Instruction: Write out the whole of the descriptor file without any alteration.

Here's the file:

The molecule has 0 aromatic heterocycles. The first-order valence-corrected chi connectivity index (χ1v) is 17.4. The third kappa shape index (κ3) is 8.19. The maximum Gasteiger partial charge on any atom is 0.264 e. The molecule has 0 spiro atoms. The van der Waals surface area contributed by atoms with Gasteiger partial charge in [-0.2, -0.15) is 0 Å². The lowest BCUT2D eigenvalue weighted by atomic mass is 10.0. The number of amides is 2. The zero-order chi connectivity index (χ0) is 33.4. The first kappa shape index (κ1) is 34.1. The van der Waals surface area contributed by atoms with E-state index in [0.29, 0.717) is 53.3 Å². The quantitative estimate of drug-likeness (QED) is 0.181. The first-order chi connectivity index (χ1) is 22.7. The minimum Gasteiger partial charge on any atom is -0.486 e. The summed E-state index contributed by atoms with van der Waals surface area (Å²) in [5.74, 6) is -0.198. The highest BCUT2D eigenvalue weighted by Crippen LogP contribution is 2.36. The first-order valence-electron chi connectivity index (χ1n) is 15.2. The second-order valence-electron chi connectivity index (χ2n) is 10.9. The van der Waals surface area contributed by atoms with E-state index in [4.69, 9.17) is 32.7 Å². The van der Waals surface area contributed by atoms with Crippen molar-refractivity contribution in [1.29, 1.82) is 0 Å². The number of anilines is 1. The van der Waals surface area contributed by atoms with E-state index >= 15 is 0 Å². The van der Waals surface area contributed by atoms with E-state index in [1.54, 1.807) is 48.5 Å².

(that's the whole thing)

The molecule has 0 aromatic heterocycles. The first-order valence-corrected chi connectivity index (χ1v) is 17.4. The third kappa shape index (κ3) is 8.19. The maximum Gasteiger partial charge on any atom is 0.264 e. The molecule has 0 spiro atoms. The van der Waals surface area contributed by atoms with Gasteiger partial charge in [-0.2, -0.15) is 0 Å². The lowest BCUT2D eigenvalue weighted by atomic mass is 10.0. The number of amides is 2. The zero-order chi connectivity index (χ0) is 33.4. The first kappa shape index (κ1) is 34.1. The van der Waals surface area contributed by atoms with E-state index in [0.29, 0.717) is 53.3 Å². The quantitative estimate of drug-likeness (QED) is 0.181. The first-order chi connectivity index (χ1) is 22.7. The minimum Gasteiger partial charge on any atom is -0.486 e. The summed E-state index contributed by atoms with van der Waals surface area (Å²) in [5.74, 6) is -0.198. The highest BCUT2D eigenvalue weighted by Crippen LogP contribution is 2.36. The first-order valence-electron chi connectivity index (χ1n) is 15.2. The second-order valence-electron chi connectivity index (χ2n) is 10.9. The van der Waals surface area contributed by atoms with E-state index in [4.69, 9.17) is 32.7 Å². The van der Waals surface area contributed by atoms with Crippen molar-refractivity contribution in [1.29, 1.82) is 0 Å². The number of anilines is 1. The van der Waals surface area contributed by atoms with E-state index >= 15 is 0 Å². The van der Waals surface area contributed by atoms with E-state index in [1.54, 1.807) is 48.5 Å².